Benjamin Franklin (1706-90) said “In this world nothing can be said to be certain, except death and taxes.” It was in the context of taxes that I was reading the FT supplement on Indirect Tax which has become popular as Governments seek to raise additional revenue to combat shrinking economies and the inability to raise direct taxation. The amounts raised by indirect tax are huge they now make up about 75% of all taxes remitted by business Globally.
Robert Langham of Philip Morris makes a very interesting point “ With VAT, a company typically pays input tax on purchases, then simply subtracts it from the output taxes it collects from customers before remitting the difference to the tax authorities, but there is a huge administrative burden, much more so than corporate income tax. Also because these taxes don’t show up in that bottom line tax number, they’re generally hidden from the business – if the input tax is not recovered, then it effectively becomes part of the cost of goods sold or the cost of doing business”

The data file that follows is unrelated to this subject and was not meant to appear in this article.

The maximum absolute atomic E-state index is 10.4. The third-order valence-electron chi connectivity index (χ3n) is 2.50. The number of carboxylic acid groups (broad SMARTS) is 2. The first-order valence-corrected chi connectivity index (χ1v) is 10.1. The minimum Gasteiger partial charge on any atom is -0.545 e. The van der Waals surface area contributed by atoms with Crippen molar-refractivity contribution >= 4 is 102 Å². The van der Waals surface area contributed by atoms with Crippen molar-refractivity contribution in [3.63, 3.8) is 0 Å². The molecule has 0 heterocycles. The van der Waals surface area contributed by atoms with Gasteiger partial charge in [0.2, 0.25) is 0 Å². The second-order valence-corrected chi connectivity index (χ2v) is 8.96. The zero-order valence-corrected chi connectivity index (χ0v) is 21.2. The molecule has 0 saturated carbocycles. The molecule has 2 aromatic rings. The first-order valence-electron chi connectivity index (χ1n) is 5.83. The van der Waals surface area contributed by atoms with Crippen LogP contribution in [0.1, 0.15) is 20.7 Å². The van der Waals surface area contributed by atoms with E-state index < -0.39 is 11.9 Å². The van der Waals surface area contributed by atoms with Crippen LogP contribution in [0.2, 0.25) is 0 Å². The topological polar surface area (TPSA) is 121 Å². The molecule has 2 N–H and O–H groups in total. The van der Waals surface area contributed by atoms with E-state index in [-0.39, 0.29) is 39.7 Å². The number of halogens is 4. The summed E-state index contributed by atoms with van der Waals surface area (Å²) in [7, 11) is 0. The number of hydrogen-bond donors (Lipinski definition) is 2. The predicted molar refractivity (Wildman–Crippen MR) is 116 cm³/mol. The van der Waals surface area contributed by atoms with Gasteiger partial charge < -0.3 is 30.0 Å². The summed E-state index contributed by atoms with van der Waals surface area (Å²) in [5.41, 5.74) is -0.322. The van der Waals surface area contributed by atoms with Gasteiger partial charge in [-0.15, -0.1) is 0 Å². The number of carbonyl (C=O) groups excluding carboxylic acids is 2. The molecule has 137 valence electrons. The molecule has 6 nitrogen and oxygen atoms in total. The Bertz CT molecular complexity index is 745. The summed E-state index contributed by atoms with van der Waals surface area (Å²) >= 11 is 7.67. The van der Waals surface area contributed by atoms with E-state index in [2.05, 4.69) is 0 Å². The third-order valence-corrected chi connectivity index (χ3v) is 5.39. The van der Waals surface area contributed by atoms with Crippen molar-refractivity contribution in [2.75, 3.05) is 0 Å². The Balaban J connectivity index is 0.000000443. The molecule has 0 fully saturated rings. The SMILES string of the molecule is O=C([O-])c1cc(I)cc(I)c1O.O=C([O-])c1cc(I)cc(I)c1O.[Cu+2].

Two statistics from the above translated for me into the Project Management domain the first was the 75% figure, which despite the investment in project management, still represents the percentage projects that fail to match the objectives set. The second was the implication of failure to recover input tax translated to a cost of doing business. For those projects that don’t meet their objectives.
Unlike the failure to recover input tax, where the cost is quantifiable; the project dimension is hidden in small amounts of additional headcount, performing tasks to complete activities that should have been automated. Reduced customer satisfaction, as the customer journey is continuously compromised due to a poorly designed customer interface. The list of project compromises is endless a frequent frustration to the Operational teams as they are managing the cost of doing business.
The Programme Management learning I took from the article was to focus upon the small details in a project whereby a failed or compromised deliverable will have over the long term a huge detrimental impact on a business’ operational performance which will become part of the cost of doing business. Once the compromise has been made it is very difficult to irradiate the resulting impact.